I’m looking for ideas of what to do with a 25 foot tall tree trunk, 30" in diameter.
Due to a short but fierce storm that whipped through this morning, I now have a shattered oak tree in my backyard. It broke off about 25’ in the air. The trunk upto that point has no branchs, is about 30" in diameter and is very straight. There is about 8’ between it and any other trees. I’m desperately trying to come up with things to do with this felled giant, while avoiding thinking of the great big gap it will leave in my backyard.
No, I’m having a 25’ tall bear carved out of it.
But it could make a cool carving of some kind.
Or maybe make a fountain out of it some how?
While that sounds like a fine way to spend a Saturday, I’m guessing my neighbors would object.
Runs With Scissors, most likely, we will plant a new tree near this one, but it wouldn’t work very well to plant in the exact same spot. Even if we cut down and ground out the stump, there are going to be way to many roots from the old oak tree to plant in the same hole.
The only issue with the totem pole is that the roots will eventually rot and it will fall over. Potentially damaging something. Or worse, someone.
This last weekend I helped my brother pull over the remains of a walnut that had suffered pretty much the same fate. I pointed out to him that the trunk was leaning noticably towards his house. We threw a tow strap around it about 10 feet off the ground and easily pulled it over with the tractor at idle speed.
Found out later that he’d left the parking brake on the tractor as well…
Our homeowners’ insurance assessor mightily encouraged us to remove a similarly large stump on our property. We were welcome to keep it, but he’d have to raise our rate. They don’t like covering large dead trees in populated areas. YMMV.
You didn’t say what type of oak, but decay time is affected by species as well as ambient soil conditions.
If there is room to maneuver a tractor or pulling force tied to the upper portion of the trunk the rootball will be pulled loose as Projammer said. Not an operation for the unthoughtful in an urban area. Could leave a large crater.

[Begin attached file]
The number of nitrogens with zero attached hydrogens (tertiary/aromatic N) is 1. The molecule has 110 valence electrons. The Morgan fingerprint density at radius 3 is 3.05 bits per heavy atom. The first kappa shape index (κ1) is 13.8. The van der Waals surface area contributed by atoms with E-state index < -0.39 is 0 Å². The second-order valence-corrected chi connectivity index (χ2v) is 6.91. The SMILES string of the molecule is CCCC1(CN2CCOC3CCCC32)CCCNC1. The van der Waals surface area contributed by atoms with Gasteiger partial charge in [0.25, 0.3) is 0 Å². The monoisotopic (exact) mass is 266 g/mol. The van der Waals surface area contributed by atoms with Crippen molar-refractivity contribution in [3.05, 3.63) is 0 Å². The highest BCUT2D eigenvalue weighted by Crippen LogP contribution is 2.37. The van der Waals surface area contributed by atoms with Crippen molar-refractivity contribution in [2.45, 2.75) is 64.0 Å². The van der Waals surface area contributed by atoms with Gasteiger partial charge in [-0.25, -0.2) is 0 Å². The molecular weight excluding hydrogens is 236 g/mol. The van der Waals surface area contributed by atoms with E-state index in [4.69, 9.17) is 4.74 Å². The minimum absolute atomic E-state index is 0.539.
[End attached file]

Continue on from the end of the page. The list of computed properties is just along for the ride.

Or, the stump could be bored and composted in situ for a year with a new tree planted which will easily follow the decaying roots.
It sounds like a nice saw log apart from possible metal embedment.
If you leave it standing to make a treehouse etc., peel off the bark which if if not now harbouring destructive insects,will shortly. That’s a good way to attract woodpeckers and the like, though.
The lumber idea is a good one, imo. If you don’t want to sell the wood, you can have it made/make it into some item of furniture. One of my friends had his kitchen cabinets built from a tree that was cut from his property.
This tree is dead. so in a few years down the road, the roots will have weakened and it’ll be dangerous. Don’t wait for the wood to rot. Face it, the tree is gone.
Wait - is this a perfectly live tree sans a top? The trunk is still there up to 8’ off the ground? If so, why not trim it up but leave some parts rough and let it regrow…it’s a tree. It’s not dead so don’t kill it, if you really don’t want to harm it just trim it and let it go. It’ll take years…but it will soon look like an oak with a crew cut…
p.s If you must cut it down make a boat out of it. A Kayak from green wood would last a lifetime. The best ones are made from green wood. Heck! I’d make a kayak out of it for you, just for the pure experience of it.
Oh jeez - I’d turn that around on him immediately. :eek:
I’d carve it into a chair and then plant another tree near it. In 10 years, you’ll have a perfect shady spot to sit and read!
Actually, if you take it down right, you could cut several lengths long enough to be stand alone chairs, and leave the bottom few feet in the ground for a gaming table. There’s a patio set for ya! (In the firespinning community, we call that “burniture”, and it has an unfortunate tendency to get tossed into the firepit at 3 AM.)
If you do carve it into something, do seal it afterwards. We had a statue chainsaw carved in a tree trunk and after about 15 years, it was in rather sad shape. We cut it off at the roots (which were still plenty strong) and had it sent to a furniture restorer for patching, filling, sanding and painting.